Apple Music has removed a song by Hong Kong singer Jacky Cheung from its Chinese streaming service, with some questioning if the move was related to politically sensitive lyrics.
The song, the title of which translates to “The Path of Man,” was the theme music of the 1990 film A Chinese Ghost Story II. According to the late James Wong, who penned the lyrics, parts of the song were directly referring to the 1989 Tiananmen Square crackdown.
“The youth are angry, heaven and earth are weeping… How did our land become a sea of blood? How did the path home become a path of no return?” the lyrics read.
Chinese netizens reported over the weekend that the song was missing from Apple Music’s China service. Its removal was verified by Stand News, and the song was also nowhere to be seen on Tencent’s streaming service QQ Music.
The move has fueled speculation that the Chinese government was ramping up efforts to censor mentions of the June 4th incident, as this year would mark the 30th anniversary of the massacre.
The crackdown ended months of student-led demonstrations in China. It is estimated that hundreds, perhaps thousands, of people died when the People’s Liberation Army was deployed against protesters in Beijing.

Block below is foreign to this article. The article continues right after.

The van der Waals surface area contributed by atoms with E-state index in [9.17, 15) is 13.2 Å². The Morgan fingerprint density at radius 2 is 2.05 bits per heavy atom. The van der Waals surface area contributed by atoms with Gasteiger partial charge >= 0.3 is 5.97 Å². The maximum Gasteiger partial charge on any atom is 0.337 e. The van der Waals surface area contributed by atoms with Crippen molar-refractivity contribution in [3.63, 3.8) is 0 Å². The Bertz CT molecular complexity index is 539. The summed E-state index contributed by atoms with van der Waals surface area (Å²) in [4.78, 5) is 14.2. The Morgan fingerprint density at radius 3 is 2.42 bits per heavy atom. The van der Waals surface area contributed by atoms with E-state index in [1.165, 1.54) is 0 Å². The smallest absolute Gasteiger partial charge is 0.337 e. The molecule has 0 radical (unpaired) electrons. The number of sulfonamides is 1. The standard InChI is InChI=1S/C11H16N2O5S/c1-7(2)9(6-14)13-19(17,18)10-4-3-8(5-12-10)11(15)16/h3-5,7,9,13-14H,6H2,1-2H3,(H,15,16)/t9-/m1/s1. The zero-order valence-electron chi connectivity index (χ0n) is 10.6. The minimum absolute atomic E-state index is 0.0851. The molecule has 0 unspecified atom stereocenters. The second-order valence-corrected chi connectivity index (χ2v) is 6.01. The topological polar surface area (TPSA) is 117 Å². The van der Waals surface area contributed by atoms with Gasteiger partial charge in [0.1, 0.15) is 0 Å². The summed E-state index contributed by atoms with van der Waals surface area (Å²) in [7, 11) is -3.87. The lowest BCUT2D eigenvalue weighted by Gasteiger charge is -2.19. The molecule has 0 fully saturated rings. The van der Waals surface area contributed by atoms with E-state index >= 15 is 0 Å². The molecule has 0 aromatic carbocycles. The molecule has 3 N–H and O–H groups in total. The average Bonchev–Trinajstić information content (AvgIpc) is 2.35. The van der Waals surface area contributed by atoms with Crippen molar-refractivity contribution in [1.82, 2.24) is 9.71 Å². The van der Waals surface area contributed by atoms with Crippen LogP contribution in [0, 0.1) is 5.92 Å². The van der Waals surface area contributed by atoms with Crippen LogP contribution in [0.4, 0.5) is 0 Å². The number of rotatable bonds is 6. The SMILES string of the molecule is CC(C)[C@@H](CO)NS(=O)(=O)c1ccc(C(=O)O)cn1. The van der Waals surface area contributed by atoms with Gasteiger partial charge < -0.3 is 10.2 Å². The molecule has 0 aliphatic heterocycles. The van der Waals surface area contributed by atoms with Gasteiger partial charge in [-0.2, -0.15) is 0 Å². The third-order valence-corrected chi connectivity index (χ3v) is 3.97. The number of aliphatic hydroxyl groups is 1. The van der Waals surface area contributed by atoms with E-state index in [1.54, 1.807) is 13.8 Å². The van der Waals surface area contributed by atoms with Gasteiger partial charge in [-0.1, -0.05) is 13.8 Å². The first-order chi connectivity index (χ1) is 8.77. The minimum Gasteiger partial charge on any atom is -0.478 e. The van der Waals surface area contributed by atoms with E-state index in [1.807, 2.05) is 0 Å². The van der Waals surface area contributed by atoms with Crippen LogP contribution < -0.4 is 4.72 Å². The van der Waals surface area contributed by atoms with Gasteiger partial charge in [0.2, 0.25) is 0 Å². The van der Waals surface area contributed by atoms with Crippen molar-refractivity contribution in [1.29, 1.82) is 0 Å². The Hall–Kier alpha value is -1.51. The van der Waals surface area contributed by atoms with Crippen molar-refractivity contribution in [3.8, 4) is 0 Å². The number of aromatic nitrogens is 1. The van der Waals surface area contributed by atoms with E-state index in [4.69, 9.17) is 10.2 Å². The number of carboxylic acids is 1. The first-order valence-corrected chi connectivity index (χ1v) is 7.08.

Last week, netizens also discovered that the songs of Hong Kong singer Anthony Wong were taken down from Apple Music’s China service. All songs from his band Tat Ming Pair were removed, except for one titled “Do you still love me?”
The songs of Hong Kong pro-democracy singer Denise Ho were similarly delisted, with the singer’s name not showing up in searches at all.
Both Wong and Ho had been supportive of pro-democracy protesters during the 2014 Umbrella Movement.
Songs by Cheung, Wong and Ho remain available on Apple Music services in Hong Kong, Taiwan and North America.
Since February 28, 2018, the iCloud services in mainland China have been operated by Chinese internet services company Guizhou-Cloud Big Data Industrial Development (GCBD), a cooperative venture between the Guizhou provincial government and the Alibaba group.
HKFP has reached out to Apple for comment.
Kong Tsung-gan‘s new collection of essays – narrative, journalistic, documentary, analytical, polemical, and philosophical – trace the fast-paced, often bewildering developments in Hong Kong since the 2014 Umbrella Movement. As Long As There Is Resistance, There Is Hope is available exclusively through HKFP with a min. HK$200 donation. Thanks to the kindness of the author, 100 per cent of your payment will go to HKFP’s critical 2019 #PressForFreedom Funding Drive.
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